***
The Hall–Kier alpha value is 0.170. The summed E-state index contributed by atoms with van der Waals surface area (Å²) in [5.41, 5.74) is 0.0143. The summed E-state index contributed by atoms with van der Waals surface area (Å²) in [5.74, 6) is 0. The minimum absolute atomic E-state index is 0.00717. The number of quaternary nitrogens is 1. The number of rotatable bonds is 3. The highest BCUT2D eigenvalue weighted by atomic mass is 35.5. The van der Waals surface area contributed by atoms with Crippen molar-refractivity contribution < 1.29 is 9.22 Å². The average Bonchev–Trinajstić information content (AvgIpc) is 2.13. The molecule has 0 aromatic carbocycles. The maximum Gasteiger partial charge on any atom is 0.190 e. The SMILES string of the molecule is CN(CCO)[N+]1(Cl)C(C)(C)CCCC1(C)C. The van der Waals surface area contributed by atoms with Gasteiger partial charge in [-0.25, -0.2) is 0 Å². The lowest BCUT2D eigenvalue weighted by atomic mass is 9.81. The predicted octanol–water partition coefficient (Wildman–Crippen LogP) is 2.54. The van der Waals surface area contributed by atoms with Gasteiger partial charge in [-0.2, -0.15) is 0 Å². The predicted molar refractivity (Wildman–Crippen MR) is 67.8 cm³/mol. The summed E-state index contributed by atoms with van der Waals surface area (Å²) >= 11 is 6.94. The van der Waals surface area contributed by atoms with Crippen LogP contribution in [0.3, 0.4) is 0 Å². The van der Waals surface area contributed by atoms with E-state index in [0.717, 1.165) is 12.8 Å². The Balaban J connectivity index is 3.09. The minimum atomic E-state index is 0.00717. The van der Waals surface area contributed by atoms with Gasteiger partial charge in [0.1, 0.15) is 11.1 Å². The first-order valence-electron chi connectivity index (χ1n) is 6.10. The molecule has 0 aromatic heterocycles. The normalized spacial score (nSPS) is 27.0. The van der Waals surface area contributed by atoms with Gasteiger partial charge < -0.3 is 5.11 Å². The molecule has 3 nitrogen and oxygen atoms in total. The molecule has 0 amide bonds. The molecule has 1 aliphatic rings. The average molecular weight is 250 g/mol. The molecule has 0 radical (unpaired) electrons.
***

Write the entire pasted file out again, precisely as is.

The Hall–Kier alpha value is 0.170. The summed E-state index contributed by atoms with van der Waals surface area (Å²) in [5.41, 5.74) is 0.0143. The summed E-state index contributed by atoms with van der Waals surface area (Å²) in [5.74, 6) is 0. The minimum absolute atomic E-state index is 0.00717. The number of quaternary nitrogens is 1. The number of rotatable bonds is 3. The highest BCUT2D eigenvalue weighted by atomic mass is 35.5. The van der Waals surface area contributed by atoms with Crippen molar-refractivity contribution < 1.29 is 9.22 Å². The average Bonchev–Trinajstić information content (AvgIpc) is 2.13. The molecule has 0 aromatic carbocycles. The maximum Gasteiger partial charge on any atom is 0.190 e. The SMILES string of the molecule is CN(CCO)[N+]1(Cl)C(C)(C)CCCC1(C)C. The van der Waals surface area contributed by atoms with Gasteiger partial charge in [-0.25, -0.2) is 0 Å². The lowest BCUT2D eigenvalue weighted by atomic mass is 9.81. The predicted octanol–water partition coefficient (Wildman–Crippen LogP) is 2.54. The van der Waals surface area contributed by atoms with Gasteiger partial charge in [-0.2, -0.15) is 0 Å². The predicted molar refractivity (Wildman–Crippen MR) is 67.8 cm³/mol. The summed E-state index contributed by atoms with van der Waals surface area (Å²) >= 11 is 6.94. The van der Waals surface area contributed by atoms with Crippen LogP contribution in [0.3, 0.4) is 0 Å². The van der Waals surface area contributed by atoms with E-state index in [0.717, 1.165) is 12.8 Å². The Balaban J connectivity index is 3.09. The minimum atomic E-state index is 0.00717. The van der Waals surface area contributed by atoms with Gasteiger partial charge in [0.1, 0.15) is 11.1 Å². The first-order valence-electron chi connectivity index (χ1n) is 6.10. The molecule has 0 aromatic heterocycles. The normalized spacial score (nSPS) is 27.0. The van der Waals surface area contributed by atoms with Gasteiger partial charge < -0.3 is 5.11 Å². The molecule has 3 nitrogen and oxygen atoms in total. The molecule has 0 amide bonds. The molecule has 1 aliphatic rings. The average molecular weight is 250 g/mol. The molecule has 0 radical (unpaired) electrons.